He expands that statement with a visual wordmark that is itself designed. What does it mean? I haven’t seen the talk yet so I can only presume, out of context. These articles and Maeda’s blog post at Design and Venture begin to get at it.

Maeda’s three principles for using design in business as stated in the WSJ article are fine. But they don’t need a logo. Designing DE$IGN is a misleading gesture; it’s token branding to sell an idea (in four minutes—the fast read). So what’s the idea behind this visual equation? As a logo, it says so many things:

All caps: DE$IGN is BIG.
It’s not £ or ¥ or 元: DE$IGN is American.
Dollar sign: DE$IGN is money.

DE$IGN is Big American Money.

and in the context of a four-minute TED talk…

DE$IGN is speed (four minutes!)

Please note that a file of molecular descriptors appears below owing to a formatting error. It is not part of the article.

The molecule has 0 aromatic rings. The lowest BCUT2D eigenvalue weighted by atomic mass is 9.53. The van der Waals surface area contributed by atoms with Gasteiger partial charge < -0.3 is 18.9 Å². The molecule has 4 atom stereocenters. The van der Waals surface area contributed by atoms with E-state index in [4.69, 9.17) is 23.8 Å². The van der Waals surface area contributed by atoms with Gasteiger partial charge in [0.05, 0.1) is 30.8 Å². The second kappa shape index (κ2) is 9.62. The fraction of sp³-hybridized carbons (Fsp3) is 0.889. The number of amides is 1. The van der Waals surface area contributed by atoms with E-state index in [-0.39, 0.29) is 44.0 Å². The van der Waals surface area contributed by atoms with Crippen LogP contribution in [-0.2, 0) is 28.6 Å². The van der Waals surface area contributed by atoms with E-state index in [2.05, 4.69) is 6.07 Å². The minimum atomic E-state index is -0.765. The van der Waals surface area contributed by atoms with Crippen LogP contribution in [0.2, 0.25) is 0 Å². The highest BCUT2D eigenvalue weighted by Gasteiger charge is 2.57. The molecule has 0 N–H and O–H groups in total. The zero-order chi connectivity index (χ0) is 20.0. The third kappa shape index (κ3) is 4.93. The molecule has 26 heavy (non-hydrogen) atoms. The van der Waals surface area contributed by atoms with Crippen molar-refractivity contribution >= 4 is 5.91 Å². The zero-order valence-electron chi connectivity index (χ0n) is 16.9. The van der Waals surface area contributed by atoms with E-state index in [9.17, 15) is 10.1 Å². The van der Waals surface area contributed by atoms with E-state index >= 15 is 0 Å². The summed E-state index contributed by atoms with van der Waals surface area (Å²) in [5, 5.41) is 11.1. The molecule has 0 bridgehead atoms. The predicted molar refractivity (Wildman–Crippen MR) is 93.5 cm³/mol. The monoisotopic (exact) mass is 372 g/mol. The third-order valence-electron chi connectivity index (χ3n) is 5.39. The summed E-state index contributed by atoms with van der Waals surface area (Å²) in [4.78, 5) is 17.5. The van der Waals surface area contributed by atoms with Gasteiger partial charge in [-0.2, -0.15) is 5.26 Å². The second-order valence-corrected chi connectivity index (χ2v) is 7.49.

DE$IGN is the spirit of selling (selling an idea on a stage to a TED audience)
DE$IGN is Helvetica Neue Ultra Light and a soft gradient (Apple)
DE$IGN is a neatly resolved and sellable word-idea. It’s a branded product (and it’s perfect).

In other words, DE$IGN is Silicon Valley. DE$IGN is the perfect embodiment of start-up culture and the ultimate tech dream. Of course it is — this is Maeda’s audience, and it’s his new position. It works within the closed-off reality of $2 billion acquisitions, IPOs, 600-person design teams and Next Big Thing thinking. It’s a crass, aggressive statement that resonates perfectly for its audience.

[Image of stenciled "CAPITALISM IS THE CRI$IS"]